Shoulder Dislocation

What is a Shoulder Dislocation?

Shoulder dislocation happens when the head of the upper arm bone (humerus) moves out of the shoulder socket. This can happen as a result of a sudden impact injury or from overuse. After a shoulder has dislocated, it can happen again, especially if the muscles, tendons and ligaments which keep it in place are torn or become loose. When a shoulder slips out of place repeatedly, it is called chronic shoulder instability.

Shoulder dislocations can be partial or complete. Partial dislocation (subluxation) involves the ball of the upper arm coming partially out of the socket. In a complete dislocation, the ball comes all the way out of the socket.

What causes Shoulder Dislocation?

Injury from a sudden impact is the most common cause of shoulder dislocation. When the head of the humerus dislocates, the ligaments in the front of the shoulder are often injured and the cartilage around the edge of the bone may also tear. A severe first dislocation can lead to continued dislocations or a feeling of instability.

Repetitive movement can also cause shoulder instability and dislocation. Repeated actions such as those experienced in swimming, volleyball and tennis can cause shoulder instability. Jobs that require regular overhead work such as carpentry or house painting can also stretch out the shoulder ligaments and make them loose.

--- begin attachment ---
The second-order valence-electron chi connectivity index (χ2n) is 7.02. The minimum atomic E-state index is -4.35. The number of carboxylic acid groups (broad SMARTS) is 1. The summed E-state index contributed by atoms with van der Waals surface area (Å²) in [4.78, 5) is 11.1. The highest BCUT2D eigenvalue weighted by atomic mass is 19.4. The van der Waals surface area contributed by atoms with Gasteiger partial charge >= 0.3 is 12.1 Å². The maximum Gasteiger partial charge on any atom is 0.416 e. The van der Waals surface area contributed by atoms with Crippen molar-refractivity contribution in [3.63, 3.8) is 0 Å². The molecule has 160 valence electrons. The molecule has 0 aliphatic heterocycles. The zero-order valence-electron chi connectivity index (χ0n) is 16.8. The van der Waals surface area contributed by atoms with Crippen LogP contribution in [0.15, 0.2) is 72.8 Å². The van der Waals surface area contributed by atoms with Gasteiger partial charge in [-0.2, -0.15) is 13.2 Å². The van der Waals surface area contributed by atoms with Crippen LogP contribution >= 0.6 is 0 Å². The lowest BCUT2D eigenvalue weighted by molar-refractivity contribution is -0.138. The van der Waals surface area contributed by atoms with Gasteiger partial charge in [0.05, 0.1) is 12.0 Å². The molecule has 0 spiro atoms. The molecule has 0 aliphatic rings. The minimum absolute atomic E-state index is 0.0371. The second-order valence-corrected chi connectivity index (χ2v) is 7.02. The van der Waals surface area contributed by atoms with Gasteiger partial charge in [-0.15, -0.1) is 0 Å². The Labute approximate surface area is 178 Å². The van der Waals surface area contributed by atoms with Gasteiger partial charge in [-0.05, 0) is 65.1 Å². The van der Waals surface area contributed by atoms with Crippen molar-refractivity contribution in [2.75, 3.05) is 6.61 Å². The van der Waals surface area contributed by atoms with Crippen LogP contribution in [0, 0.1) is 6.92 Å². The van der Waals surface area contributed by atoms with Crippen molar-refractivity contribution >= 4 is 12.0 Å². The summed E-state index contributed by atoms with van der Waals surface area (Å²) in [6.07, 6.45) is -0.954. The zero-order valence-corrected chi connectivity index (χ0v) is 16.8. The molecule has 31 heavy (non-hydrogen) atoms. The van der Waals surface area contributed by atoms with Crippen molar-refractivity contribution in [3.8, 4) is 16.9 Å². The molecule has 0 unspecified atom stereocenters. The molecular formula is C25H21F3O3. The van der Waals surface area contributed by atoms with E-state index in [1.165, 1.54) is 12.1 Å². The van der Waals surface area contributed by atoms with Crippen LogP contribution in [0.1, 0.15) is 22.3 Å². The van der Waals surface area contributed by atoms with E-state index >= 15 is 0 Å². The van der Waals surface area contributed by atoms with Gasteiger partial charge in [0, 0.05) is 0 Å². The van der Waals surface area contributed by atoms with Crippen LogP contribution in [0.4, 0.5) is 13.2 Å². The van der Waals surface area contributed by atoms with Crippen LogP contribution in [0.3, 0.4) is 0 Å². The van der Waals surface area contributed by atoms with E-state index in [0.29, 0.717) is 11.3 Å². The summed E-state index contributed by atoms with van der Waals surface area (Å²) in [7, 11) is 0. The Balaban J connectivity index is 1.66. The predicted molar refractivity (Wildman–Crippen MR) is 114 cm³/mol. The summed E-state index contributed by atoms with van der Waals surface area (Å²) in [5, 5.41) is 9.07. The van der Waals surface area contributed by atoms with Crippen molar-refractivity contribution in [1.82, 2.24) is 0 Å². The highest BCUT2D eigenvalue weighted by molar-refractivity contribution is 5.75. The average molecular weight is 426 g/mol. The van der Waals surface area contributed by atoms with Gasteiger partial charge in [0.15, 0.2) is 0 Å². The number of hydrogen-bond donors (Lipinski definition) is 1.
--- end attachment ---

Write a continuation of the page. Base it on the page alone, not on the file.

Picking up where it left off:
Shoulder Dislocation Symptoms

Most people who experience a shoulder dislocation report feeling the ball of the shoulder come out of the socket. This is usually painful and connected to a sensation of the shoulder ‘giving way’. Other symptoms include a decreased range of movement in the arm and shoulder, as well as swelling and bruising. Usually, a shoulder dislocation happens during an activity such as throwing a ball or reaching backwards.

Treatment for Shoulder Dislocation

Initial treatment for shoulder dislocation involves a medical professional putting the ball of your upper arm back into the socket. This is often done with pain relief medication. As soon as the ball is back in the socket, the intense pain should end. A sling is often used for a few days to temporarily immobilize the joint. After any pain and swelling has been addressed, physical therapy exercises are introduced.

Surgery for Shoulder Dislocation

If you are experiencing repeat dislocations, surgery may be necessary. The aim of surgery will be to repair torn or stretched ligaments so that they can keep the shoulder joint in place. In some instances, this surgery can be performed via arthroscopy, which is minimally invasive, key-hole surgery. In other instances, traditional, open surgery is required. Our South Coast Orthopaedic surgeon will talk to you about which one is right for you when you attend for your consultation.

After surgery, your shoulder will be immobilized with a sling. You will also be given a range of exercises to strengthen your shoulder as part of your rehabilitation plan.